How Does Griffon Corporation (NYSE:GFF) Affect Your Portfolio Volatility?

Anyone researching Griffon Corporation (NYSE:GFF) might want to consider the historical volatility of the share price. Modern finance theory considers volatility to be a measure of risk, and there are two main types of price volatility. The first category is company specific volatility. This can be dealt with by limiting your exposure to any particular stock. The second type is the broader market volatility, which you cannot diversify away, since it arises from macroeconomic factors which directly affects all the stocks on the market.

Some stocks are more sensitive to general market forces than others. Beta can be a useful tool to understand how much a stock is influenced by market risk (volatility). However, Warren Buffett said ‘volatility is far from synonymous with risk’ in his 2014 letter to investors. So, while useful, beta is not the only metric to consider. To use beta as an investor, you must first understand that the overall market has a beta of one. A stock with a beta greater than one is more sensitive to broader market movements than a stock with a beta of less than one.

See our latest analysis for Griffon

What GFF’s beta value tells investors

Looking at the last five years, Griffon has a beta of 1.61. The fact that this is well above 1 indicates that its share price movements have shown sensitivity to overall market volatility. If this beta value holds true in the future, Griffon shares are likely to rise more than the market when the market is going up, but fall faster when the market is going down. Many would argue that beta is useful in position sizing, but fundamental metrics such as revenue and earnings are more important overall. You can see Griffon’s revenue and earnings in the image below.

NYSE:GFF Income Statement Export December 19th 18
NYSE:GFF Income Statement Export December 19th 18

Does GFF’s size influence the expected beta?

Griffon is a rather small company. It has a market capitalisation of US$449m, which means it is probably under the radar of most investors. It has a relatively high beta, suggesting it is fairly actively traded for a company of its size. Because it takes less capital to move the share price of a small company like this, when a stock this size is actively traded it is quite often more sensitive to market volatility than similar large companies.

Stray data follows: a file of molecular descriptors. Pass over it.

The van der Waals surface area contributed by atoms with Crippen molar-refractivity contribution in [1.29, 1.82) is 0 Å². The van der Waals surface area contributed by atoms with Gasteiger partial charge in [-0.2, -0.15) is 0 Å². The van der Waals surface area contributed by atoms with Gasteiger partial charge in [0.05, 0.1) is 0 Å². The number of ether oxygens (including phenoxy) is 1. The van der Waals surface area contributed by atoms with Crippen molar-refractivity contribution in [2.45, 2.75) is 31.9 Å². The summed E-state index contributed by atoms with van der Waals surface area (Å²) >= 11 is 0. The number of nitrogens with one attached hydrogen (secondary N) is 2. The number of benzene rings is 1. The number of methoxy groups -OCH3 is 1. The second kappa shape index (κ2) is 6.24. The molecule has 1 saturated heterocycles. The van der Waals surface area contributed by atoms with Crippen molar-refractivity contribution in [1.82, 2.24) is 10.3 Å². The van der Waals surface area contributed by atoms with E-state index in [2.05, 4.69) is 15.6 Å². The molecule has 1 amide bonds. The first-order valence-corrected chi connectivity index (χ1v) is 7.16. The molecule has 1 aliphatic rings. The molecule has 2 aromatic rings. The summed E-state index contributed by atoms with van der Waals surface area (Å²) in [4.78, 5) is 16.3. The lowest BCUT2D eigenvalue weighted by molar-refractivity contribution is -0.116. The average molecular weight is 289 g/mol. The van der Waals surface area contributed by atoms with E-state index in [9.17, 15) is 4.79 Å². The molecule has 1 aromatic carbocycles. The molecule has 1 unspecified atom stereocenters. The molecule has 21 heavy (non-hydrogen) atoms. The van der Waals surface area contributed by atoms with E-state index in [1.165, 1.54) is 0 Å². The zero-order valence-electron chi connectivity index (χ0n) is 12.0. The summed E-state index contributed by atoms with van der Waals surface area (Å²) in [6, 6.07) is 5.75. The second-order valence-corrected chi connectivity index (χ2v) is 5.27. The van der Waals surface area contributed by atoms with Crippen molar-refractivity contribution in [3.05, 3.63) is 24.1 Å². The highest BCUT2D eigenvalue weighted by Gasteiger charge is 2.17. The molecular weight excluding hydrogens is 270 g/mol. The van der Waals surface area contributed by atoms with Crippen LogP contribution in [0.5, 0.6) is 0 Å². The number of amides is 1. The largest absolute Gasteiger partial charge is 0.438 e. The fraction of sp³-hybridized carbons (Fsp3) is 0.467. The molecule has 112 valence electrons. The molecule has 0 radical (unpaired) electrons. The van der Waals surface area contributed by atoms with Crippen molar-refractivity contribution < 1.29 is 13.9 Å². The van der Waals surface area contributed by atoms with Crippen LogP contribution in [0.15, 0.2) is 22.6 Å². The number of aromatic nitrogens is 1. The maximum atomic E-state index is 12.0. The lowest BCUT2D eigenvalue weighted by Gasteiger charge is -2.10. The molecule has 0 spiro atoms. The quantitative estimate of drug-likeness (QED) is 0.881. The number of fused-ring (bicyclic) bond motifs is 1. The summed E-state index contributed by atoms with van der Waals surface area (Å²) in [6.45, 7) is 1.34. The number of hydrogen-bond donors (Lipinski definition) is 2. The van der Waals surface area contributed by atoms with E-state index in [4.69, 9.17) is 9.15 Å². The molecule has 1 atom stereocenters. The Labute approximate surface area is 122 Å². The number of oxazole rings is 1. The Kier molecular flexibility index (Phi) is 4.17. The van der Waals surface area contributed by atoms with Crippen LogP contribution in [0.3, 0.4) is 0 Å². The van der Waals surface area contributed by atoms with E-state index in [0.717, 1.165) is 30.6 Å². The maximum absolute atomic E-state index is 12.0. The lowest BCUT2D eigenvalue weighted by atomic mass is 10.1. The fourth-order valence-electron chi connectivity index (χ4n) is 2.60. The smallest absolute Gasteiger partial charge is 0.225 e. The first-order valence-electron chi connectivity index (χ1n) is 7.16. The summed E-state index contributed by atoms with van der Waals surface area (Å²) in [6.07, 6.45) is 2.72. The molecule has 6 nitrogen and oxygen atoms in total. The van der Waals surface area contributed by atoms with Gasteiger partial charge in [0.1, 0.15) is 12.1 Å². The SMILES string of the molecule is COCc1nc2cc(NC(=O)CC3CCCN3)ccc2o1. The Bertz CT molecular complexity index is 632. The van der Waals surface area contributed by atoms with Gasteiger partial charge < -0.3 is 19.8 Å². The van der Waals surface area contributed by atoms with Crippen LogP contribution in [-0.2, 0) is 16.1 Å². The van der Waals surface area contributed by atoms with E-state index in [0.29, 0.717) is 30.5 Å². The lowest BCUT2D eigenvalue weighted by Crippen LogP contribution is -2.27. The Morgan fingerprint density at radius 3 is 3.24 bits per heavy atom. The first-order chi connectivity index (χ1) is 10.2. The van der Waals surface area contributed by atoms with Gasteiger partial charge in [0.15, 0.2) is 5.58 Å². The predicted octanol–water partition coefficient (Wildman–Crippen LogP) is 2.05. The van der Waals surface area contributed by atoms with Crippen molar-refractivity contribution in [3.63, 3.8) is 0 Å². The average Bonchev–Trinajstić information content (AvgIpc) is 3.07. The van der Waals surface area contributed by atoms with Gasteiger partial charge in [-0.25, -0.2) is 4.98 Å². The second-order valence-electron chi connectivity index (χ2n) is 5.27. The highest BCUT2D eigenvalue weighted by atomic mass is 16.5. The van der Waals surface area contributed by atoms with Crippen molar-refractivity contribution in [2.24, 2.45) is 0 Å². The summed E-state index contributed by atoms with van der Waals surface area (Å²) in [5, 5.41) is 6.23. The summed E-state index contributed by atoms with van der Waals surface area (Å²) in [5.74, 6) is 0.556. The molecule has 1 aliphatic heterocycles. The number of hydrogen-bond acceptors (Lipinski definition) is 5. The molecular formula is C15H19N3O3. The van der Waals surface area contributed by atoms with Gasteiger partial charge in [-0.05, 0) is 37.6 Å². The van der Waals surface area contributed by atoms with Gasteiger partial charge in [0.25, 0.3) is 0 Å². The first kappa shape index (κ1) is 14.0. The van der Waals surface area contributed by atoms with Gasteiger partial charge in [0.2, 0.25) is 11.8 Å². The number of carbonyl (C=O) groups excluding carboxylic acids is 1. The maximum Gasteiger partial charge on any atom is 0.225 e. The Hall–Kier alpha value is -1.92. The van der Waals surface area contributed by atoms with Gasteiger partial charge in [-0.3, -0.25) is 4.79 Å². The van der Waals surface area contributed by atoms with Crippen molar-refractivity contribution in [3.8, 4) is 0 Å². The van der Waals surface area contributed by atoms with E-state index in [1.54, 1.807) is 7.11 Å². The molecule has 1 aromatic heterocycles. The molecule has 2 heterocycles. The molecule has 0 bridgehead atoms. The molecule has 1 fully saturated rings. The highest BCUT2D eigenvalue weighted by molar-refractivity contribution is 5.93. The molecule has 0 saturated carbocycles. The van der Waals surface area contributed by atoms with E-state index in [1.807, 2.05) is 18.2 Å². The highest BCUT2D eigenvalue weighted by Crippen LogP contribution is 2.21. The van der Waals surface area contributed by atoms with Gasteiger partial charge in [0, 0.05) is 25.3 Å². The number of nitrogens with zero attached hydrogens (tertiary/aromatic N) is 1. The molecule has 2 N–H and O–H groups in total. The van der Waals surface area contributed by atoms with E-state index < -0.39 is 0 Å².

What this means for you:

Beta only tells us that the Griffon share price is sensitive to broader market movements. This could indicate that it is a high growth company, or is heavily influenced by sentiment because it is speculative. Alternatively, it could have operating leverage in its business model. Ultimately, beta is an interesting metric, but there’s plenty more to learn. This article aims to educate investors about beta values, but it’s well worth looking at important company-specific fundamentals such as Griffon’s financial health and performance track record. I urge you to continue your research by taking a look at the following:

  1. Future Outlook: What are well-informed industry analysts predicting for GFF’s future growth? Take a look at our free research report of analyst consensus for GFF’s outlook.
  2. Past Track Record: Has GFF been consistently performing well irrespective of the ups and downs in the market? Go into more detail in the past performance analysis and take a look at the free visual representations of GFF’s historicals for more clarity.
  3. Other Interesting Stocks: It’s worth checking to see how GFF measures up against other companies on valuation. You could start with this free list of prospective options.

To help readers see past the short term volatility of the financial market, we aim to bring you a long-term focused research analysis purely driven by fundamental data. Note that our analysis does not factor in the latest price-sensitive company announcements.

The author is an independent contributor and at the time of publication had no position in the stocks mentioned. For errors that warrant correction please contact the editor at editorial-team@simplywallst.com.